The first episode of The IDEMS Podcasts. Its title, “Maths Minds: Thinking hard about supporting a collaborative society”, represents some of what IDEMS does and how we intend to tell our stories. Dr Lily Clements interviews David Stern, a co-founder of IDEMS, to delve deep into elements of why IDEMS exists.
[00:00:00] Lily: Hello, and welcome to the items podcast. I’m Lily Clements, an impact activation fellow, and I’m here with David Stern, a founding director of IDEMS. Hello, David.
[00:00:11] David: Hi, Lily. Our first podcast. What are we doing?
[00:00:15] Lily: So today I wanted to talk about this kind of tagline that we have, this Maths Minds: Thinking Hard About Supporting a Collaborative Society.
This is our first podcast, and let’s start by a discussion on why this name, so I guess maybe starting with the Maths Minds?
[00:00:34] David: Yeah, and maybe just starting with why a podcast series anyway. So, I mean, this podcast has sort of come about because I can’t write, so I can’t do a blog, but more generally that we as a sort of Community now in IDEMS have got stories to tell, which we’re not very good at telling.
And, and so the idea is to actually get these stories out there, because when we tell them face to face, people want to hear these, and we’re not getting them out. And so,the idea is that as an organisation, as IDEMS, we want to get our stories out and share these with people in ways which we hope will be useful.
[00:01:18] Lily: And I also feel that a lot of the times when you speak, you say the stories in such a way that if I was to repeat them, it still wouldn’t come out the same way. You want to hear the stories from that person themselves.
[00:01:30] David: And, and unfortunately that’s why, at least initially, you’re going to be hearing me speaking quite a lot because I’ve got a lot of stories to tell, because we’ve been going quite a long time.
And over time, the intention is for the IDEMS podcast to, for other members of IDEMS to get comfortable telling their stories much more. So that’s the aim. You know, as we grow into this, this becomes a real mechanism for many people within IDEMS to tell their stories. But I apologise. You’ll be hearing quite a lot from me over the next few months.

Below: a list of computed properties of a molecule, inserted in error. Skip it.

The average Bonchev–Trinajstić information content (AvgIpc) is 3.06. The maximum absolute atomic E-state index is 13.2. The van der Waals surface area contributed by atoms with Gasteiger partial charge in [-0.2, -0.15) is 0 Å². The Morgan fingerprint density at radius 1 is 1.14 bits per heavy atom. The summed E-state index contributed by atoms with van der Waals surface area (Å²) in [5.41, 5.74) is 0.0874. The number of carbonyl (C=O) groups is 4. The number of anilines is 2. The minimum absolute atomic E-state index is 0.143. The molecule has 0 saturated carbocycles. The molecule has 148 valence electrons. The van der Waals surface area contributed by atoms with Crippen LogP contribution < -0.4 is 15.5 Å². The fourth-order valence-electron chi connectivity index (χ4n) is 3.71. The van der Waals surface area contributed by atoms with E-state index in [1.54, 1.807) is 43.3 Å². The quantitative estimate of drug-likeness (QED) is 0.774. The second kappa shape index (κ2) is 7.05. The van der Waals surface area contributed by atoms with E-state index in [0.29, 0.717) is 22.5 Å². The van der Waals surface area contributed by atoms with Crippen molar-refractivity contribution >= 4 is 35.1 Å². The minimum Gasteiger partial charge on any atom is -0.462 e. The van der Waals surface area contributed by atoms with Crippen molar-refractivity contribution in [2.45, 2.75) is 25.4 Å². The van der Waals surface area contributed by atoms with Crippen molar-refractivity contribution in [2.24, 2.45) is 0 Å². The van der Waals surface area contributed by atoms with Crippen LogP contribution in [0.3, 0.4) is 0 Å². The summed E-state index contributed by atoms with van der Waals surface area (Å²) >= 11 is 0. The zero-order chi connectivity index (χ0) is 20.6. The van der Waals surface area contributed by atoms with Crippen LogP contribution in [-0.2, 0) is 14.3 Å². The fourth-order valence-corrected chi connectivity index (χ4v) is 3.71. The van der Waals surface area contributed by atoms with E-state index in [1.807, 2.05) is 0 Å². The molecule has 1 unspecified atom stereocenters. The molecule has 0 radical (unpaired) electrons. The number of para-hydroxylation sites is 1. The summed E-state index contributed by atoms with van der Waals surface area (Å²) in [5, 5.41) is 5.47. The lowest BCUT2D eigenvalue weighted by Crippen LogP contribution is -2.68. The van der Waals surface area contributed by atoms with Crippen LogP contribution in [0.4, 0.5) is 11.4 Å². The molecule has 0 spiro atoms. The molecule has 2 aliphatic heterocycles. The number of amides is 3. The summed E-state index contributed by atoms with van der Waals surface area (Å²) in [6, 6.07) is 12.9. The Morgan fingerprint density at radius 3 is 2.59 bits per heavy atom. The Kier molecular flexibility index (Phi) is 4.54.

[00:02:02] Lily: Well, we’ll see how that goes.
[00:02:05] David: People will get bored eventually. But, I think the important thing is, and this is where the subtitle or the sort of catchphrase is so important, it’s the fact that as an organisation, you know, we are mathematical minds at the heart of it. This was founded by mathematicians.
I was a maths lecturer. I, taught mathematics at a university. I was a mathematician before becoming a statistics educator, before becoming a data scientist, before becoming a research method specialist, but always within the mathematical sciences and applying that for the last 15 years that in international development, in social impact, in trying to actually move the dial on societal issues,not just doing this, as I did initially, for the beauty of the subject. I love mathematics, it’s beautiful. When you have no applications, it was great. But, you know, having the mathematical minds applied to things of social importance, I think, is really important. And that’s the mathematical minds part of the subtitle.
[00:03:15] Lily: But, but what about other minds? I mean, in IDEMS we’re not all mathematical scientists. We need, we need…
[00:03:21] David: No. And there’s this in society, there’s this big issue that actually mathematical minds are overvalued. They are underrepresented in areas: the charitable sector, international development, and so there’s areas where they’re underrepresented and one of the reasons they’re underrepresented is because they’re overvalued in finance, in business, and so on, and that’s why we have a society where it’s very expensive to get mathematical minds to work on social issues because you can earn a lot going into a bank with a maths PhD.
I mean, this is something where, you know, you’re in demand, you have skills which are really valued. And I think a big part of this is actually, if you’re not looking at, and I’m going to jump to the collaborative society bit, but if you’re not looking at a collaborative society, but you’re looking at a competitive society, math’s minds are really good at competition.
You know, actually figuring out logically what’s going on, understanding, you know, the theories behind it, getting rid of the noise, and just understanding, you know, how to make a profit. You know, this is the sort of things that maths minds do really well. In general, maths minds, because they’re good at reducing the complexity down to something they can solve, they don’t tend to deal with complexity well.